• I don’t know if I love or hate the Vaudevillains, but man, I sure do something them. Which is much more than I can say for Corbin. Their gimmick is so terrible, that I can’t help but love it. There’s no way I see these guys going to Raw in their current format, but man, I can’t help having a smile on face when their entrance music starts.
  • Are Tye Dillinger and Jason Jordan the new Shelton Benjamin and Charlie Haas, minus the Kurt Angle connection? That’s literally all I see every time these two are on air, not that that’s a bad thing. They don’t have a ton of personality, but they both look great and are more than solid tag team wrestlers. Give them seasoning in NXT and I think they could easily make it as a tandem on the main roster. Of course, if they keep jobbing to teams that shouldn’t make it past NXT, they’ll never generate enough momentum to make any impact. Time will tell, I suppose.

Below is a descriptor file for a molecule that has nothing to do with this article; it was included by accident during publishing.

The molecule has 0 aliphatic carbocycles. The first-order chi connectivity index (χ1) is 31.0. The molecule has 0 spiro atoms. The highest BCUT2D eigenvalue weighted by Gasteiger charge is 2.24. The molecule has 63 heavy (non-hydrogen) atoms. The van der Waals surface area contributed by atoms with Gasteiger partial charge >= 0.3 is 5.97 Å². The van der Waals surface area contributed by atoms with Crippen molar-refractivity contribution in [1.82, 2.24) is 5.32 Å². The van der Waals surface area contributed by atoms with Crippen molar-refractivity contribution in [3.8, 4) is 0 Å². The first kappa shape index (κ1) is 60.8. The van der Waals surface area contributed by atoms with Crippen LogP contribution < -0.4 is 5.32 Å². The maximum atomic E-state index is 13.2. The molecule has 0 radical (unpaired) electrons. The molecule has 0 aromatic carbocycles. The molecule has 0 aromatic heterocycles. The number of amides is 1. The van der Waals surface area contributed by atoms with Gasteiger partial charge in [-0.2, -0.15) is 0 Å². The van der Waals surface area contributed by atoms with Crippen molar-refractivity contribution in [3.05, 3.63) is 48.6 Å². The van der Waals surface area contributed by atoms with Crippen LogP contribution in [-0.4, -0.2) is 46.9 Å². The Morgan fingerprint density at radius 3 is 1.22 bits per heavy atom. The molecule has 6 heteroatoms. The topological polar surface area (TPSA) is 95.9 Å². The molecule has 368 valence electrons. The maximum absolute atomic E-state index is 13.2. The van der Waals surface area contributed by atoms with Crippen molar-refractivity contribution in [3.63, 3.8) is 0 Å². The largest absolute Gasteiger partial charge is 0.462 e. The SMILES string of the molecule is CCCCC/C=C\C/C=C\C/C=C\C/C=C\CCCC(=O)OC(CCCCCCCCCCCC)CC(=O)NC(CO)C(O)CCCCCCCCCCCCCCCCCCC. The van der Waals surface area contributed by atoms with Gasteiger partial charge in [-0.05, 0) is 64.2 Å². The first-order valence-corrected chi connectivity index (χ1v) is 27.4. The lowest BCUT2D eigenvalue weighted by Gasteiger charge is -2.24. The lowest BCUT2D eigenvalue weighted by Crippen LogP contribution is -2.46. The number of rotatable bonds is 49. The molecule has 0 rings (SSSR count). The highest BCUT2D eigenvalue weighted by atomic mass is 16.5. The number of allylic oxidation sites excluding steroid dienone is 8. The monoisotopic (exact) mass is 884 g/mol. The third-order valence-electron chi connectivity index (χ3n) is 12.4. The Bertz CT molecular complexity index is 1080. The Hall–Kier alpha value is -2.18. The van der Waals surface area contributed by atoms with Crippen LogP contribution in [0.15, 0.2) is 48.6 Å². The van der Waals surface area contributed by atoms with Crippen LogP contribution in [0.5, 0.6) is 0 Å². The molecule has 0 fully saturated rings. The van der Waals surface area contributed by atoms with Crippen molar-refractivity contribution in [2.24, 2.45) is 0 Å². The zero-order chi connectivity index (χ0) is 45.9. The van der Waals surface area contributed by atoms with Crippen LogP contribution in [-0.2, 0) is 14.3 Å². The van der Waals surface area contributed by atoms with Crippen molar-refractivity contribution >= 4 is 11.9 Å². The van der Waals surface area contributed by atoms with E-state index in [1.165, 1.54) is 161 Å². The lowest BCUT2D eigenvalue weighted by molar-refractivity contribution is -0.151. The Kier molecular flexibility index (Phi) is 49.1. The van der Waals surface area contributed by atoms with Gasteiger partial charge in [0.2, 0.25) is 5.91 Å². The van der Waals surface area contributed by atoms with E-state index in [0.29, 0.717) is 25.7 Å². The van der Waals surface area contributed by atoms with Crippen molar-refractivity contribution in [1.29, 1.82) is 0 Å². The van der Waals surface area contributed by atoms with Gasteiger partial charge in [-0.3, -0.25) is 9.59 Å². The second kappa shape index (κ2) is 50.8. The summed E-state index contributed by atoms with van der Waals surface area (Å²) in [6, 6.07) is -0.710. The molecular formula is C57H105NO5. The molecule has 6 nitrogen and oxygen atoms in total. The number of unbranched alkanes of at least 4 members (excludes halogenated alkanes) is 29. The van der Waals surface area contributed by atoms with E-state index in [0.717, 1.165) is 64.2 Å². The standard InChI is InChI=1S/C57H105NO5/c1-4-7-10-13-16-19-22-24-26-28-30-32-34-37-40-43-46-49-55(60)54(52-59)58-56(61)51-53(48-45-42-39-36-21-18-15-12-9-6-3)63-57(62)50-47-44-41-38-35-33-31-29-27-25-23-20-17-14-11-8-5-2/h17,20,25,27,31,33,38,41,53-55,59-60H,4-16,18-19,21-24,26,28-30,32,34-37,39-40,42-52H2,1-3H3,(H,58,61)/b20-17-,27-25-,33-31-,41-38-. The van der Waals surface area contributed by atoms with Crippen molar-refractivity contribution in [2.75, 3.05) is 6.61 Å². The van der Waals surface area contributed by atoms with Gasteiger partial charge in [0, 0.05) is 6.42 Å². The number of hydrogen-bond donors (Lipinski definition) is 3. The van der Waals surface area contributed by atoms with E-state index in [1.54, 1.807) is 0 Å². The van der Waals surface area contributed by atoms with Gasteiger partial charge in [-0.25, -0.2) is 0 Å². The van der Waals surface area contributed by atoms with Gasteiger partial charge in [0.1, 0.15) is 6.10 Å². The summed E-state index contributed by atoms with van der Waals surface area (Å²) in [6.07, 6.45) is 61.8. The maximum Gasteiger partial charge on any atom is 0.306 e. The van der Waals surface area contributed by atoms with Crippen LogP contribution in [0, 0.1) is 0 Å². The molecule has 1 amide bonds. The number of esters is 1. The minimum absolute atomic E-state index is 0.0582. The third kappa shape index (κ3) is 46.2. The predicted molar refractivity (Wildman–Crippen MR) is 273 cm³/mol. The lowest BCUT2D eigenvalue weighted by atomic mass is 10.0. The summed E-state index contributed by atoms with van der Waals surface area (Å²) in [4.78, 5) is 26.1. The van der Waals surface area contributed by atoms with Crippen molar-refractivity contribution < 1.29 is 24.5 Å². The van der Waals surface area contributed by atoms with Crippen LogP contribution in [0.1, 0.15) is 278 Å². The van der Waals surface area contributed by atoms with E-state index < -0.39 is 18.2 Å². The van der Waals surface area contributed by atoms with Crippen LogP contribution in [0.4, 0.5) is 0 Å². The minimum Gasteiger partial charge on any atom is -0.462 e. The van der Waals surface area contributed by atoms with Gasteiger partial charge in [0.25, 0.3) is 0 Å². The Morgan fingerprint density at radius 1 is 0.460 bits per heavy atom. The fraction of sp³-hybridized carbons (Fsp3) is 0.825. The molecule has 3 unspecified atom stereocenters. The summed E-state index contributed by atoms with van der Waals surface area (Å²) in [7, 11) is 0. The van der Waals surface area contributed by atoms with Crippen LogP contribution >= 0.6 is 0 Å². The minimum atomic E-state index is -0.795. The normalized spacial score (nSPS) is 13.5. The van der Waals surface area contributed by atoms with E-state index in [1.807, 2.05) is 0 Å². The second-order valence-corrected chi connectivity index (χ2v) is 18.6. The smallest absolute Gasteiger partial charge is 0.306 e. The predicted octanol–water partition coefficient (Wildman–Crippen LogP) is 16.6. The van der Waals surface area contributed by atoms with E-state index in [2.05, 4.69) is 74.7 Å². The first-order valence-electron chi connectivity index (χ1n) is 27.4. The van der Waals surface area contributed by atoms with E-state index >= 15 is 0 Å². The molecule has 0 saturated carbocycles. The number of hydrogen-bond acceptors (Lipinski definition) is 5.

• So we’re not getting Fergal and Itami, at least not for now. My hopes of the Itami, Fergal, and Steen faction will have to wait a few more weeks at least. Sigh.
  • I know NXT doesn’t have a ton of wrestlers under contract, but I feel like we’ve seen Neville face Tyson Kidd a few too many times at this point. This also applies to Tyler Breeze and Sami Zayn to some degree, but I feel like Kidd’s been in this same match 20 times in the past two months. That said, Itami, Fergal, and Steen aren’t ready. Corey Graves is still injured. Enzo, though I love him, should never win a championship. Bull Dempsey is not compelling enough to make a feud matter. Really, the only other guy “on the roster” that makes sense is Titus O’Neil. Hopefully, his presence at ringside signifies that he’ll have a part to play in the championship picture soon.
  • Tyson Kidd did himself sooo many favors when he finally cut his hair. I think that stupid thing he called a haircut during his first WWE run buried him more than anything else he ever did.